Making compost for your garden

Making your own compost is getting more popular, due to the increasingly green-conscious society. Home-made garden compost contains lots of nutrients that plants love - such as nitrogen and carbon. When you add it to your garden soil, it will make improvement and make it even better for growing plants!

Composting your kitchen and garden waste will give you an environmentally-friendly source of organic matter - and it’s free! It will take about 4 months to produce compost that’s lovely and crumbly and ready for planting your flowers, fruit and vegetables.

Why is composting important?

Waste such as food and grass accounts for around 35% of household waste that ends up in a landfill, where it breaks down and creates the powerful greenhouse gas, methane. As well as improving the environment and freeing up space at your local landfill site, compost is extremely practical for gardeners.

Compost helps soils ability to retain moisture, improves soil fertility and the general health of plants. Compost is essentially an organic fertiliser, so you will have no need for chemicals… another important benefit!

The Benefits of Composting

  1. It’s great for the environment. By composting at home you will reduce your carbon footprint by not buying factory-made fertilisers.
  2. Reduces landfill. This may not seem important, but it is. Ensuring your leftover food isn’t going into a landfill means that nutrients aren’t wasted, but critically, that it isn’t being burned and creating methane gas. 
  3. It enriches your soil. In terms of your garden, when you pop compost on top of your soil it adds a bunch of lovely nutrients like nitrogen and carbon, both of which encourage the growth of plants.
  4. Introduces microorganisms into the soil. Organisms like fungi and bacteria aerate the soil, convert all the nitrogen into plant food, and unbelievably, also have a natural pesticide effect.
  5. Saves water and lowers erosion. Composting helps the soil retain its water. So on a big stretch of land, this can really help with erosion, and on a small stretch, keep the soil moist.
  6. Recycles your waste. Around a third of our waste is organic matter, so not only are you using it to feed your plants, you’ll notice a dramatic reduction in how many times you have to take the bin out. Win-win!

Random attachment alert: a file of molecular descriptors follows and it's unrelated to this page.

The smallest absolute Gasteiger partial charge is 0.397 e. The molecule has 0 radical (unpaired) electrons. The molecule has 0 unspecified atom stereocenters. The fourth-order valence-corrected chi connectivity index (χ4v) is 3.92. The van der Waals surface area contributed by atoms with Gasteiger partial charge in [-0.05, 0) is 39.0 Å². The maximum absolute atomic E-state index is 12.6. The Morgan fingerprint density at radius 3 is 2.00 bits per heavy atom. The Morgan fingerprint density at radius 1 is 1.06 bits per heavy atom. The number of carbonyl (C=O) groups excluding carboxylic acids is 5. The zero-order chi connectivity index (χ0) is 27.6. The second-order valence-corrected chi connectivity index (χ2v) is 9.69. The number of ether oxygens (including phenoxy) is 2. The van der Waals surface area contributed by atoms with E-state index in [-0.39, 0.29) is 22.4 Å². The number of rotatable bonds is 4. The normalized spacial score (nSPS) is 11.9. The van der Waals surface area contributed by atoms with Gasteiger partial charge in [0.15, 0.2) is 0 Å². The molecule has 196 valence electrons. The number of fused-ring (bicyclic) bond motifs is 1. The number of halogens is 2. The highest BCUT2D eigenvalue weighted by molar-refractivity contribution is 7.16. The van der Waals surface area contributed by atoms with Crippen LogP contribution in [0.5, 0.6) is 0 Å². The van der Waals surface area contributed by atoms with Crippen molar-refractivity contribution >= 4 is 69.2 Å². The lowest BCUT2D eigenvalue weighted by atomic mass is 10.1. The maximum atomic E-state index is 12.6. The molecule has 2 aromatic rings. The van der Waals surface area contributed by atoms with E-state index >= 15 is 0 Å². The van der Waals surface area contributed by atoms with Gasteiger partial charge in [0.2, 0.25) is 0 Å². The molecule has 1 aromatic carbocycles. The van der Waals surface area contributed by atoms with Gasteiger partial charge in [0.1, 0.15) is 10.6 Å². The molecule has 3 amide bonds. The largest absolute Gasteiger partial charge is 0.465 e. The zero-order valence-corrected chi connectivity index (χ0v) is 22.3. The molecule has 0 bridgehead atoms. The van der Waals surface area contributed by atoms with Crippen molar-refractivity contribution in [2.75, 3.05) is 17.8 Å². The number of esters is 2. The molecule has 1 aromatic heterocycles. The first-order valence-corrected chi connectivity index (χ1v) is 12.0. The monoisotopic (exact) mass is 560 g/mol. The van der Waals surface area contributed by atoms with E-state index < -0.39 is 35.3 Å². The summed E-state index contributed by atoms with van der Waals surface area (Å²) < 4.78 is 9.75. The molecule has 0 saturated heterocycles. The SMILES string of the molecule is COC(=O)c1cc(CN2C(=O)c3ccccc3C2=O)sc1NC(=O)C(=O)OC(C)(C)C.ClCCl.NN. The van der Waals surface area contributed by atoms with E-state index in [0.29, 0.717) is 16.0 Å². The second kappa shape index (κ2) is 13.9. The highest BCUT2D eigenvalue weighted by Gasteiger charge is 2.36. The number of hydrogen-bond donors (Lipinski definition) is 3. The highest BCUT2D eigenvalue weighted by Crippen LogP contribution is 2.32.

7. It’s cheap! There are no expenses to composting other than making sure you have a place to compost outside or a little composting bin inside your kitchen.

How to make compost

You will need a compost bin, old dustbin or similar, with holes in the bottom and garden and/or kitchen plant waste. The worms and micro-organisms needed to break it down into compost will find you! You will also want to use a compost bin that prevents unwanted scavengers! The compost bin ideally needs to be 150-250 litres and should be easy to fill and empty.

Step 1

You’ll need a sunny corner of your garden to put your bin (or you can build your own from recycled timber – look on the internet for ideas). It needs to be placed on the soil, as you want worms and other micro-organisms to come up through the soil to help, and for any liquid to drain away. It will also need a cover to keep the warmth in and the rain out.

Step 2

This is the most important part! You’ll need to keep adding equal amounts of nitrogen-rich green waste (grass clippings, green leaves, weeds, vegetable kitchen waste) and carbon-rich woody waste (prunings, wood chippings, torn-up paper, cardboard, straw or dead leaves).

For every wheelbarrow load or a bucketful of cut grass, you should mix in the same volume of sawdust, shredded cardboard or other woody waste. Avoid meat, fat and cooked food otherwise, you’ll just attract foxes, rats and other vermin; also worms don’t really like an excess of citrus remains.

Any large pieces of material should be cut into smaller pieces or even shredded; the smaller the pieces, the quicker they will rot down.

Step 3

Composting is a biochemical process whereby organic matter is decomposed by naturally-occurring micro-organisms. Keep the compost heap moist, warm (wrap with a piece of old carpet in winter) and aerated, as these are the conditions that worms and micro-organisms love. Turn your heap occasionally with a garden fork to let the air in, making sure that you mix all the outside ingredients to the inside.

If you find that your compost isn’t rotting down quickly enough - it’s always slower in winter - then add a compost accelerator.

Step 4

When the mixture is brown and crumbly and smells a bit like damp wood, then you’re ready to use in the garden!

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